For most Naperville council members, listening to residents is not a favorite part of city council meetings. It slows the process down. It’s even worse, when a knowledgeable resident shines a bright light on a topic some council members would prefer to remain in the inky shadows of the municipal center,
Enter Naperville resident Jim Hall to speak for 38-seconds, just enough time to irritate Judy Brodhead by outing her for taking a ‘second bite of the apple’, when one is sufficient. Watch and listen to Jim Hall as he questions why a council member should vote twice on the same issue; one vote as a member of a board or commission, and another vote as a member of the city council.
Council member Patrick Kelly was also mentioned, however he is new to the dais, still learning where his seat is located, and deserves a mulligan on this one. However, Brodhead knew exactly what she was doing, so it should come as no surprise to her. It’s her last term in office, so she has been pulling this stunt for quite some time.
Kudos for councilman Kevin Coyne for supporting Hall’s comment by stating his position on the matter. Brodhead, rather than remaining quiet, appeared to be irritated by Coyne’s comment.
Brodhead had the right to remain silent, but she didn’t have the ability, much like the Church Lady on SNL’s ‘Church Chat’.
The last name city council members want to see on the “speaker’s list” is Jim Hall, which happens to be the first name Watchdog wants to see on the “speaker’s list”.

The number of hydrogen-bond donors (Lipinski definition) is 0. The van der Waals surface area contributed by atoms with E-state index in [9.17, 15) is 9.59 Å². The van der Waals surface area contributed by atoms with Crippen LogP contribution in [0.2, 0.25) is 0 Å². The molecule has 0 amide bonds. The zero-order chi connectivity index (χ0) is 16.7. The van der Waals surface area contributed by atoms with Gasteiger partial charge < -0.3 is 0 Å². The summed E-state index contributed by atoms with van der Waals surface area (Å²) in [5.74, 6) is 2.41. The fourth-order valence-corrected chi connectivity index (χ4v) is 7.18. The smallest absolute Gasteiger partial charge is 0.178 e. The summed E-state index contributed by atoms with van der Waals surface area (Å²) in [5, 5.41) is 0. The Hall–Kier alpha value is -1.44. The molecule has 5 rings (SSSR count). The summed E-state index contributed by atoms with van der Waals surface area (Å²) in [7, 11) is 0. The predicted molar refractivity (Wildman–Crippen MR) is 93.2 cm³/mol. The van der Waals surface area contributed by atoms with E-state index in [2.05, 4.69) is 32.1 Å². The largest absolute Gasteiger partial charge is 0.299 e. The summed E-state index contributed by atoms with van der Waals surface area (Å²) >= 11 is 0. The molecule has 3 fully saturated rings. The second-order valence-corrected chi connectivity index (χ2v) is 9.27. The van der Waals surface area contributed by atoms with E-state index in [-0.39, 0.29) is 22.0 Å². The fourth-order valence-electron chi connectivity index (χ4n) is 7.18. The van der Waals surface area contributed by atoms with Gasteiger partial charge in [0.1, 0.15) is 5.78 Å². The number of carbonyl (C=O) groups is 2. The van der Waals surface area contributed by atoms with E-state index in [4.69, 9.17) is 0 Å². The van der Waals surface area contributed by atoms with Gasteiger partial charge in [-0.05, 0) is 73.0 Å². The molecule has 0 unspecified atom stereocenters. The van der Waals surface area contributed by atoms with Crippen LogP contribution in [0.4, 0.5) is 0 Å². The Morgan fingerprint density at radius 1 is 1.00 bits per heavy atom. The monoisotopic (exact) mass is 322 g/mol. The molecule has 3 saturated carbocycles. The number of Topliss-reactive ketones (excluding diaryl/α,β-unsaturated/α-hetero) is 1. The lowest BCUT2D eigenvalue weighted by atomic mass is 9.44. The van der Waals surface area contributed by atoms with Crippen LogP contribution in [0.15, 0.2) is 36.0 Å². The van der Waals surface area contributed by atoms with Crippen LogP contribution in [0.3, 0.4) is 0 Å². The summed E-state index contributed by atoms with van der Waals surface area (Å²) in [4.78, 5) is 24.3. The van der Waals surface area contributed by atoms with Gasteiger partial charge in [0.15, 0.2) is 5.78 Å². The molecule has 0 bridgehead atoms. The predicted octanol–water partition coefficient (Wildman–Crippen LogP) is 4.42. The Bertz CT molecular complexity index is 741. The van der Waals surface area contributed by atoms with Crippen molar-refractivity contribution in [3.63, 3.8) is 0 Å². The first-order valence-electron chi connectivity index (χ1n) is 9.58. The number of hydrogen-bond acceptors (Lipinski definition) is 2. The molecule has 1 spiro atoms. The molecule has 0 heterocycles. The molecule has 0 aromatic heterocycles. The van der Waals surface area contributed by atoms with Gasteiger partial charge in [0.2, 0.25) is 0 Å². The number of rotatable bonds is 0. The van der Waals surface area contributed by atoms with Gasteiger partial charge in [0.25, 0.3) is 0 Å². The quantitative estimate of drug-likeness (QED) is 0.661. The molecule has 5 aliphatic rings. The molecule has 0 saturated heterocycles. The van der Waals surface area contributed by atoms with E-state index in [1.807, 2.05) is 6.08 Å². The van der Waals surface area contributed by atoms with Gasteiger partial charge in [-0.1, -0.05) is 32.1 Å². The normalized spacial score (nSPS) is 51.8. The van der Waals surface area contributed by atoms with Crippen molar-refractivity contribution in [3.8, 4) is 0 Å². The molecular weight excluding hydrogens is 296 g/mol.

This has been a practice of Naperville city government as far back as I can remember. The mayor as the liquor commissioner gets a vote on the liquor board as its head and again mayor and head of city council. Not sure why Mr Hall has decided to suddenly take exception to this practice. Is he perhaps personally involved in the issue that Brodhead is voting on?
It is interesting that his choice this time and to target Brodhead. I can not think of a single incumbent member of city council during the last election that has not been guilty of doing this at least once during the tenure on city council.
While the mayor is the liquor commissioner, by city ordinance the mayor is not a voting member of the liquor commission. Mayor Chirico noted during the council discussion that he does not vote on matters before the liquor commissions. The city ordinances are very specific about whether or not a council member assigned to a board or commission is a voting member. Of the 23 city boards and commissions, only 2 have a city council member as a voting member.